Penguins 3, Flames 1: On Marc-Andre Fleury And Wes Anderson

When someone asks me if a Wes Anderson movie was “funny,” I usually respond with unnatural, waffling analytical half-statements like “I guess it was… kind of… well this one part was kinda weird, but in a funny — well not “ha ha” funny but like, pleasant, and like… there’s some quirky… like… there aren’t really ‘jokes’, but there’s… I mean, I love Bill Murray, and in this movie he’s… interesting…”

But when I see a movie that’s actually funny (at least by regular human definition), and someone asks me if it was funny, I just say “Yeah, it’s really really funny.”

Similarly, when Marc-Andre Fleury is struggling, I go into “describing Wes Anderson comedy” mode to defend his play, always wondering if I’m being too harsh on him for looking at a “4 goals on 24 shots” stat and immediately criticizing him without reflection, with statements like:

“I guess that first one got deflected, so that’s bad luck… Ehhh, I guess he could’ve covered that one rebound but the D should’ve tied the guy up in front… That third one wasn’t a great shot to give up, but it was a 3-on-2, so I guess it’s not… totally Fleury…”

But when Marc-Andre Fleury is playing well, like he did against Calgary Wednesday night and against Toronto on Saturday, I don’t have to qualify any statements or co-criticize the Pens’ D, I can just straight-out say without having to think that “Fleury played really, really well.”

With 37 saves on 38 shots — including more than a few near tap-in chances — Fleury absolutely stole a win last night for the second time in the Pens’ last three games. Here’s hoping Fleury’s turned the corner and I won’t have to drag out my Wes Anderson descriptions anymore, if only because I hate speaking when I don’t even know what I’m trying to say (though you’d be surprised how often this happens). Marc-Andre – please just be Superbad.

Other thoughts on last night’s game, including Crosby’s 30th goal:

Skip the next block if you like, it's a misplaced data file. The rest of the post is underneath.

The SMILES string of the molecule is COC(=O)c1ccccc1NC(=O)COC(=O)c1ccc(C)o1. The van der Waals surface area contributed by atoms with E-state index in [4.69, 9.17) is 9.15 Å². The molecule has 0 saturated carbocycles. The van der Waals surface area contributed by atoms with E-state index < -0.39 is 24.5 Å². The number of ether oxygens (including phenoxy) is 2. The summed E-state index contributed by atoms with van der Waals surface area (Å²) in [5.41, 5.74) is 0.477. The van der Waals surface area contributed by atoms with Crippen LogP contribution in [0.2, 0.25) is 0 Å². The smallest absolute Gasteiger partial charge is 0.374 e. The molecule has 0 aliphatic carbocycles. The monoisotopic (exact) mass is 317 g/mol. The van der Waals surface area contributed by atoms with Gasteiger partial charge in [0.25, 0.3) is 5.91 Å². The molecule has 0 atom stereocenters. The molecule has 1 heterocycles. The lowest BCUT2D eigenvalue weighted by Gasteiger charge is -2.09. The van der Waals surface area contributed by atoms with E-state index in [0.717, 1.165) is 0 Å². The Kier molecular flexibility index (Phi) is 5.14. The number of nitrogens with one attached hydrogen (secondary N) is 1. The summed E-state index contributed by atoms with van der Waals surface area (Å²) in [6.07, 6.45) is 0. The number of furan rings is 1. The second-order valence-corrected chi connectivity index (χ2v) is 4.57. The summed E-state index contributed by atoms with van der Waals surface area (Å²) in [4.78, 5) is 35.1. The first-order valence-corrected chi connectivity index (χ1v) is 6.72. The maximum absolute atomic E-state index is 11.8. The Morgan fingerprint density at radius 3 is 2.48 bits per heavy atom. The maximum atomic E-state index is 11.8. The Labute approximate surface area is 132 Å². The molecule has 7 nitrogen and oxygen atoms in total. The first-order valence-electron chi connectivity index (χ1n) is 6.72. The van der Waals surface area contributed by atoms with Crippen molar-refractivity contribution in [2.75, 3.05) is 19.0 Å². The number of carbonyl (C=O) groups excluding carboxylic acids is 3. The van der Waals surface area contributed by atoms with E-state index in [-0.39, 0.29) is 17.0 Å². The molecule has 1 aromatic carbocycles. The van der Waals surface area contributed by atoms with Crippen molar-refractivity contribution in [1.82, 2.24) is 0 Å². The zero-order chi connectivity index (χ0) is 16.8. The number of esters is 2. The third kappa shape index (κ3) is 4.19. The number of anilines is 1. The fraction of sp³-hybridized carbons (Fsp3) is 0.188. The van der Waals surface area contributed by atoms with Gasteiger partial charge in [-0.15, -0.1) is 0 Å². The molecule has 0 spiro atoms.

— You know who’s good? Sidney Crosby:

— The Flames seem to be missing a bona fide goal-scorer after Jarome Iginla, who’s been way off his game lately. Olli Jokinen and Rene Bourque are both solid , but can this group really stack up against Thornton / Heatley / Marleau, Kane / Toews / Hossa, or even Datsyuk / Zetterberg / (eventual) Franzen?

— Speaking of depth, the Flames’ vaunted blue line seems to have taken an odd sideways step this year. I thought Dion Phaneuf, Jay Bouwmeester, and Robyn Regehr all could’ve conceivably ended up on the Team Canada roster, and thought the first two were locks, but none of the three ended up making the cut, due (presumably) to their undistinguished play this season (extra odd considering Bouwmeester wouldn’t have to go against Crosby in the Olympics and thus get intenationally owned). What happened to Phaneuf, especially? A year ago he was in the “who would you pick to start a franchise” discussion right after Crosby and Ovechkin, and now he’s not even a Top 8 Canadian defenseman? I haven’t watched Calgary enough this season to know what the dealio is (still an expression, dammit!) but I wouldn’t be surprised if Regehr gets dealt before the deadline this year. Possibly something Kovalchuk related?

— Couple iffy calls in the second and third; Nigel Dawes’ hold of Mike Rupp wasn’t anything, and smacked of the “New NHL Ref proving he’ll call a couple in a row on the same team because he’s so impartial and not just gonna even everything up,” then it was followed by Sergei Gonchar getting called for a non-hook in the third, thus evening up the penalties anyway.

— The Flames really fell apart late in the third after failing to score on the last Gonchar penalty. Leading up to Tyler Kennedy’s goal, there was a sequence where the Flames just seemed to have accepted defeat, and the Pens missed two or three incredible chances before Kennedy nailed the coffin shut.

— And last, but definitely not least…The Pens power play scored a goal. At an important time. Then this happened. That’s actual footage from the Saddledome last night, for the record.

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